Inconvenient Truths: So Many of Them, Hmmm?

<May 16/09>

I was out in the yard yesterday, digging up dandelions – such an absurd activity, anyway, hmm? Dandelions actually have the potential to contribute a whole lot to the world, & to our health, yet North Americans are so hysterical about them we’re prepared to poison whole neighbourhoods in order to eradicate them… Well, I had better sidestep that rant…

So there I was, digging up dandelions, but, frankly, really resenting the chore (I don’t give a tinker’s dam about having pretty yellow flowers on my lawn, but feel obliged to at least seem to care, for the sake of my terribly, fussy, pernickety neighbours), and I got thinking about “inconvenient” truths.

I reckon there are quite a few of them.

First of all, of course, the “inconvenient truths” about climate change. That it’s human-induced, that every single one of us is implicated (especially and above all, those of us in the “developed” world who use and waste energy so profligately); that nothing short of monumental change will make a dent in the climate catastrophe heading in our direction; that neither our governments nor we ourselves want (nor intend) to really change…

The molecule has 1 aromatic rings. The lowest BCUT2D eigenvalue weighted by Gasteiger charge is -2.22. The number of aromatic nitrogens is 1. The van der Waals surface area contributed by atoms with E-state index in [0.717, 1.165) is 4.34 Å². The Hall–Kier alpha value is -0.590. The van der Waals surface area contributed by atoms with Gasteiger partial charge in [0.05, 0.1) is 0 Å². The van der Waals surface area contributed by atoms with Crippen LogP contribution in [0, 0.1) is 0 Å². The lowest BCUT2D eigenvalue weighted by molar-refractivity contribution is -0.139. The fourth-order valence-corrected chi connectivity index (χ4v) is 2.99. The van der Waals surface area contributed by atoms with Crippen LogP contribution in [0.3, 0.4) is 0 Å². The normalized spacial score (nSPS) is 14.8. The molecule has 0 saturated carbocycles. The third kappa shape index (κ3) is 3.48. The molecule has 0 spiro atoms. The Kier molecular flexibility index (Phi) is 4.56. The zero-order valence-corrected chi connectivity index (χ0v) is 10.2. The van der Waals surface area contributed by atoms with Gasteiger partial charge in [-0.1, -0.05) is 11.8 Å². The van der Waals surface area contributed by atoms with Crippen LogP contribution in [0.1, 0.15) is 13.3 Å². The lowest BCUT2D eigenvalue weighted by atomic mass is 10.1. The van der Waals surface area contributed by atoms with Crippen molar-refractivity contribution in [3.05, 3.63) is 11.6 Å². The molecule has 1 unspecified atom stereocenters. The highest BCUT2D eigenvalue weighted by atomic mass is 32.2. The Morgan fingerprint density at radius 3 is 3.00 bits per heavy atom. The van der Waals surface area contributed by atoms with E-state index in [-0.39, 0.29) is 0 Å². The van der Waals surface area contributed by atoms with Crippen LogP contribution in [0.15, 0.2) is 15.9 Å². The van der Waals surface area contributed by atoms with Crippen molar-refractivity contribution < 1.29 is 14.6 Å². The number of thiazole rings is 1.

Inconvenient truths about the jobs so many of us do that very clearly place us on the planet-damaging side of the equation.

Inconvenient truths about so-called “prosperity” – that it all comes, has always come – on the backs of people and a planet we have exploited ruthlessly for millennia.

Inconvenient truths about patriarchy’s 5000-year run, and women now having swallowed its nonsense and fallacies so deep, many of us now fail to value female-ness and our unique gifts of life-giving and nurturing.

Inconvenient truths about parenthood: the sins of the fathers (and mothers) being visited upon the sons (and daughters) – and our own failures and omissions and lack of real commitment to superior parenting – all of which bears very, very bitter fruit indeed, all around us…

So many “inconvenient truths,” hmm?

What are we to do about them all??

I write this while fully immersed myself in this whole paradox. I am on my way to Toronto to see my daughter, who is sick. I take the bus when I can, but couldn’t on this trip. I recall George Monbiot saying in his brilliant book Heat – How to Stop the Planet from Burning that “The world could be destroyed by love.” All that trekking all over the planet we do in order to see our loved ones. (Please do read his book – it is eminently worth a few hours of your time, believe me!)

Dear Great Spirit/God/Goddess: how are we to wrestle with – and reconcile – all these terribly, terribly “inconvenient” truths?

Dear me, dear me, dear me…

Janet